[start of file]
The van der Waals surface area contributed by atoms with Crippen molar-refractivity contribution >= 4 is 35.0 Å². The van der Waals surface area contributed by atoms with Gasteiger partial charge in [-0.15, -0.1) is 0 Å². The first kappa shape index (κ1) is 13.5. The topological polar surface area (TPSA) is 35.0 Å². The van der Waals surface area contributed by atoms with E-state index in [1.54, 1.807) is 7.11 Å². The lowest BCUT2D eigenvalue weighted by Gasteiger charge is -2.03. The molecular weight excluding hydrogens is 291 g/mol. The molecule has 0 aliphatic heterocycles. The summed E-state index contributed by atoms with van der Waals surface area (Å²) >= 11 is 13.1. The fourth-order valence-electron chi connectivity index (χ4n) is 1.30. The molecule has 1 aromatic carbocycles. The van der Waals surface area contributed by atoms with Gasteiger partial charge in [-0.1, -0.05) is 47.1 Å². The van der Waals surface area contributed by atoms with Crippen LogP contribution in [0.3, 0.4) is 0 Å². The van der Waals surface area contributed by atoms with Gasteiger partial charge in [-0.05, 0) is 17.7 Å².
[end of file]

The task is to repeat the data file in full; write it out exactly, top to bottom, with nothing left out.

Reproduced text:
The van der Waals surface area contributed by atoms with Crippen molar-refractivity contribution >= 4 is 35.0 Å². The van der Waals surface area contributed by atoms with Gasteiger partial charge in [-0.15, -0.1) is 0 Å². The first kappa shape index (κ1) is 13.5. The topological polar surface area (TPSA) is 35.0 Å². The van der Waals surface area contributed by atoms with E-state index in [1.54, 1.807) is 7.11 Å². The lowest BCUT2D eigenvalue weighted by Gasteiger charge is -2.03. The molecular weight excluding hydrogens is 291 g/mol. The molecule has 0 aliphatic heterocycles. The summed E-state index contributed by atoms with van der Waals surface area (Å²) >= 11 is 13.1. The fourth-order valence-electron chi connectivity index (χ4n) is 1.30. The molecule has 1 aromatic carbocycles. The van der Waals surface area contributed by atoms with Gasteiger partial charge in [-0.1, -0.05) is 47.1 Å². The van der Waals surface area contributed by atoms with Crippen LogP contribution in [0.3, 0.4) is 0 Å². The van der Waals surface area contributed by atoms with Gasteiger partial charge in [-0.05, 0) is 17.7 Å².